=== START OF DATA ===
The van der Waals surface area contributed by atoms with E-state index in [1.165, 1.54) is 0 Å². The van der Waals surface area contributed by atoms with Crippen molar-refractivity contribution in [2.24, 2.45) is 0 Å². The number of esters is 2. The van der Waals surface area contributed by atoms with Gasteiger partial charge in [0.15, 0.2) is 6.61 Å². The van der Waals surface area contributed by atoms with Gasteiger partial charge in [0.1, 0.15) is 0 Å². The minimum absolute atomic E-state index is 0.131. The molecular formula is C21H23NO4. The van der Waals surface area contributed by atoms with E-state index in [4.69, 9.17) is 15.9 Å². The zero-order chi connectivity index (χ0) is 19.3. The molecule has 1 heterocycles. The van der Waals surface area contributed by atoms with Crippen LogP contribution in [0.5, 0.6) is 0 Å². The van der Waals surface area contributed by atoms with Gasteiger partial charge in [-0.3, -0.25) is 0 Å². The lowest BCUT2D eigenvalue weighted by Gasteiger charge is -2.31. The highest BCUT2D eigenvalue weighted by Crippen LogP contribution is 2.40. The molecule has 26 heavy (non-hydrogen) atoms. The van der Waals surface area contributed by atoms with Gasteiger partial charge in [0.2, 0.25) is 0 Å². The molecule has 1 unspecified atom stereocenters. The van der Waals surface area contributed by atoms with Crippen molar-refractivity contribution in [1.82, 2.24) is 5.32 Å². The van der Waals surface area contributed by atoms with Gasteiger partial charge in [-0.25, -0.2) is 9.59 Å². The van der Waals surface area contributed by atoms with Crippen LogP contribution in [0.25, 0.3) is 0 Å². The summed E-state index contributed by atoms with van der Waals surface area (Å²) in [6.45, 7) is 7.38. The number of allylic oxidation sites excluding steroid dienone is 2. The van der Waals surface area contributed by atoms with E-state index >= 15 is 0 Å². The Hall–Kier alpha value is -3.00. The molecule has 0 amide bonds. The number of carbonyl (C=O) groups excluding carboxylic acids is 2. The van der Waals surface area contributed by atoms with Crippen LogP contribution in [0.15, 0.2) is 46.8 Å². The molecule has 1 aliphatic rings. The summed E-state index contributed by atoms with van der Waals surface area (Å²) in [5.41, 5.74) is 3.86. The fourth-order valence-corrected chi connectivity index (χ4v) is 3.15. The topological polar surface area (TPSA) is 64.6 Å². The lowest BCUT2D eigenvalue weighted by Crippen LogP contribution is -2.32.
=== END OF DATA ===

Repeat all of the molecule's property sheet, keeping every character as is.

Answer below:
The van der Waals surface area contributed by atoms with E-state index in [1.165, 1.54) is 0 Å². The van der Waals surface area contributed by atoms with Crippen molar-refractivity contribution in [2.24, 2.45) is 0 Å². The number of esters is 2. The van der Waals surface area contributed by atoms with Gasteiger partial charge in [0.15, 0.2) is 6.61 Å². The van der Waals surface area contributed by atoms with Gasteiger partial charge in [0.1, 0.15) is 0 Å². The minimum absolute atomic E-state index is 0.131. The molecular formula is C21H23NO4. The van der Waals surface area contributed by atoms with E-state index in [4.69, 9.17) is 15.9 Å². The zero-order chi connectivity index (χ0) is 19.3. The molecule has 1 heterocycles. The van der Waals surface area contributed by atoms with Crippen LogP contribution in [0.5, 0.6) is 0 Å². The van der Waals surface area contributed by atoms with Gasteiger partial charge in [-0.3, -0.25) is 0 Å². The lowest BCUT2D eigenvalue weighted by Gasteiger charge is -2.31. The highest BCUT2D eigenvalue weighted by Crippen LogP contribution is 2.40. The molecule has 26 heavy (non-hydrogen) atoms. The van der Waals surface area contributed by atoms with Gasteiger partial charge in [0.2, 0.25) is 0 Å². The molecule has 1 unspecified atom stereocenters. The van der Waals surface area contributed by atoms with Crippen molar-refractivity contribution in [1.82, 2.24) is 5.32 Å². The van der Waals surface area contributed by atoms with Gasteiger partial charge in [-0.25, -0.2) is 9.59 Å². The van der Waals surface area contributed by atoms with Crippen LogP contribution in [0.25, 0.3) is 0 Å². The summed E-state index contributed by atoms with van der Waals surface area (Å²) in [6.45, 7) is 7.38. The number of allylic oxidation sites excluding steroid dienone is 2. The van der Waals surface area contributed by atoms with E-state index >= 15 is 0 Å². The Hall–Kier alpha value is -3.00. The molecule has 0 amide bonds. The number of carbonyl (C=O) groups excluding carboxylic acids is 2. The van der Waals surface area contributed by atoms with Crippen LogP contribution in [0.15, 0.2) is 46.8 Å². The molecule has 1 aliphatic rings. The summed E-state index contributed by atoms with van der Waals surface area (Å²) in [5.41, 5.74) is 3.86. The fourth-order valence-corrected chi connectivity index (χ4v) is 3.15. The topological polar surface area (TPSA) is 64.6 Å². The lowest BCUT2D eigenvalue weighted by Crippen LogP contribution is -2.32.